I’m getting emails from some who want to see more of our collection. I hope you don’t think I’m over doing it.
This beautiful 9” Sinagua lady is a pitcher. She was made of clay in north-central Arizona, and I excavated her on a friend’s ranch. She had 2 holes punched in her from a previous encounter. Can you tell where I gave her some necessary medicinal repairs?
Dal thinks she’s ugly but what does he know about little ‘ole pottery ladies? He probably thinks her nose is too high on her face, and it is by today’s standards. But in her day, 1,200 years ago, she was right in the middle of what was culturally vogue. Her profile makes me want to agree with dal just a little bit.
When my trowel found this woman, she was resting supine in the volcanic ash-like dirt. The 151disc beads in her necklace were made of shell, catlinite, travertine and argillite. They had become unstrung over time, but were still in place. I restrung them on cotton. Same for her turquoise earrings.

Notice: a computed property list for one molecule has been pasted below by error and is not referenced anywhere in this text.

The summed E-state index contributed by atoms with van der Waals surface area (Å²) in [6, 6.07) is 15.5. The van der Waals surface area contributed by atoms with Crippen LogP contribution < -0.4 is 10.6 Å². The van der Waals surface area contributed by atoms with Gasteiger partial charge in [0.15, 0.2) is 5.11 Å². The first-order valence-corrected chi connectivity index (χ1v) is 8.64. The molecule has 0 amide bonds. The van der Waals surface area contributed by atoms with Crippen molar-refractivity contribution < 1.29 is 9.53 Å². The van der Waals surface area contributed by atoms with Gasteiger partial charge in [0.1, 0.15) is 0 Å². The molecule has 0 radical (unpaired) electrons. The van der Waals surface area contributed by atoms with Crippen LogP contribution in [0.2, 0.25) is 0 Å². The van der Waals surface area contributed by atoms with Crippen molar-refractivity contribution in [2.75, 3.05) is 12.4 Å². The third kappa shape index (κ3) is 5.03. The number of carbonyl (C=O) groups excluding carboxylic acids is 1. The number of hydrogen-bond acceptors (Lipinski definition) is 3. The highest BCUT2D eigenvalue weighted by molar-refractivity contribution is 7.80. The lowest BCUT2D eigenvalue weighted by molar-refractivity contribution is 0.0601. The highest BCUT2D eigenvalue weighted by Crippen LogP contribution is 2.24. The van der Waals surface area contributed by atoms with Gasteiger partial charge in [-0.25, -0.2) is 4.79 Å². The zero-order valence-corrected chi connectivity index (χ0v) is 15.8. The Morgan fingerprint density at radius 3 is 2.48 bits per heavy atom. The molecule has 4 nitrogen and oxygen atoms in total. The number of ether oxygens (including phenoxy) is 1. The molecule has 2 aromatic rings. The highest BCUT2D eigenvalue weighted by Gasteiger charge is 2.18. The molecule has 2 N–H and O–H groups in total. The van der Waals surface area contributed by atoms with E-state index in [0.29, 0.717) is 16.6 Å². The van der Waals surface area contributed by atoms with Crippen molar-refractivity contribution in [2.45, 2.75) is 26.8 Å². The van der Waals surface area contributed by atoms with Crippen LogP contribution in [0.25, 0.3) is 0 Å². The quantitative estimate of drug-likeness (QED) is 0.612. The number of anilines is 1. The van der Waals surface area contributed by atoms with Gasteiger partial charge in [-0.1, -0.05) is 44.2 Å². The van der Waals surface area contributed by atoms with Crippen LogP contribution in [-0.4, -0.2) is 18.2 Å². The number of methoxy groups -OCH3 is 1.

Meanwhile, and 4,000 miles to the south, the Chancay Indians of coastal Peru were making anthropomorphic figures like this 6” guy. His eyes of ostrich shell are inlaid in his wooden face. The other facial features are made of shell beads. Notice that his nose is up between his eyes.
Inlaid in the right side of his headpiece is a recycled spiny oyster pendant (the other side probably had one also). Both sides of his earrings are inlaid with small slabs of turquoise, which are difficult to see because they are held in place with some kind of dark mastic.
For several thousand years most all of the cultures up and down the Americas, constructed their art from identical raw materials. It nearly always included turquoise from what is now the United States. f